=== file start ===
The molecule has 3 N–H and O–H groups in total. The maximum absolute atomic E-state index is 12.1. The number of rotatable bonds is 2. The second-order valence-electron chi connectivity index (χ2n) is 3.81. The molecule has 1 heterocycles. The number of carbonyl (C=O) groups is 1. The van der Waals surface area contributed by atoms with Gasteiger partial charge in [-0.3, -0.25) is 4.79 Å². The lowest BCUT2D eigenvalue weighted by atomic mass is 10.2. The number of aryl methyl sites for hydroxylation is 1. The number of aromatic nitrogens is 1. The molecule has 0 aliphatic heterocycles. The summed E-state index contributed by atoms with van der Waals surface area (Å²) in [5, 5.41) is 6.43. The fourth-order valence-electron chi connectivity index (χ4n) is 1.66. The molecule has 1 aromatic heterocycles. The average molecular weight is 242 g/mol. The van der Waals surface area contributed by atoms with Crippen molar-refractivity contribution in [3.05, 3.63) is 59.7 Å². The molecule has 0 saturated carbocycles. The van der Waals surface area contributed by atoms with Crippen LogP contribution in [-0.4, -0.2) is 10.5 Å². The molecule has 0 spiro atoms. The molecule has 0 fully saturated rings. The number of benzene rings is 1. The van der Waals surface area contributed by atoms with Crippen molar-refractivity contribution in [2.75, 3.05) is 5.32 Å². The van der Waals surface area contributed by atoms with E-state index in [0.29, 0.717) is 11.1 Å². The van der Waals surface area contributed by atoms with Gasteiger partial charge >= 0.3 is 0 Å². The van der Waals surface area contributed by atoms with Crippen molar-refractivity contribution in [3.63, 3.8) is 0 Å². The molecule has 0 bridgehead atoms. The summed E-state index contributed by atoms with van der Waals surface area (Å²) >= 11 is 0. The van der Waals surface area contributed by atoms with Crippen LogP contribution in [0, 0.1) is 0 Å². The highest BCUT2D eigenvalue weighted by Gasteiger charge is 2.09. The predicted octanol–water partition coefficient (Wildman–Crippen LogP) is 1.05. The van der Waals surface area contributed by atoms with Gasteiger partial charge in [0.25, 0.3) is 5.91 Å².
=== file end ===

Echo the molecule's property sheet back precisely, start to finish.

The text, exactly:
The molecule has 3 N–H and O–H groups in total. The maximum absolute atomic E-state index is 12.1. The number of rotatable bonds is 2. The second-order valence-electron chi connectivity index (χ2n) is 3.81. The molecule has 1 heterocycles. The number of carbonyl (C=O) groups is 1. The van der Waals surface area contributed by atoms with Gasteiger partial charge in [-0.3, -0.25) is 4.79 Å². The lowest BCUT2D eigenvalue weighted by atomic mass is 10.2. The number of aryl methyl sites for hydroxylation is 1. The number of aromatic nitrogens is 1. The molecule has 0 aliphatic heterocycles. The summed E-state index contributed by atoms with van der Waals surface area (Å²) in [5, 5.41) is 6.43. The fourth-order valence-electron chi connectivity index (χ4n) is 1.66. The molecule has 1 aromatic heterocycles. The average molecular weight is 242 g/mol. The van der Waals surface area contributed by atoms with Crippen molar-refractivity contribution in [3.05, 3.63) is 59.7 Å². The molecule has 0 saturated carbocycles. The van der Waals surface area contributed by atoms with Crippen LogP contribution in [-0.4, -0.2) is 10.5 Å². The molecule has 0 spiro atoms. The molecule has 0 fully saturated rings. The number of benzene rings is 1. The van der Waals surface area contributed by atoms with Crippen molar-refractivity contribution in [2.75, 3.05) is 5.32 Å². The van der Waals surface area contributed by atoms with E-state index in [0.29, 0.717) is 11.1 Å². The van der Waals surface area contributed by atoms with Gasteiger partial charge >= 0.3 is 0 Å². The van der Waals surface area contributed by atoms with Crippen molar-refractivity contribution in [3.63, 3.8) is 0 Å². The molecule has 0 bridgehead atoms. The summed E-state index contributed by atoms with van der Waals surface area (Å²) >= 11 is 0. The van der Waals surface area contributed by atoms with Crippen LogP contribution in [0, 0.1) is 0 Å². The highest BCUT2D eigenvalue weighted by Gasteiger charge is 2.09. The predicted octanol–water partition coefficient (Wildman–Crippen LogP) is 1.05. The van der Waals surface area contributed by atoms with Gasteiger partial charge in [0.25, 0.3) is 5.91 Å².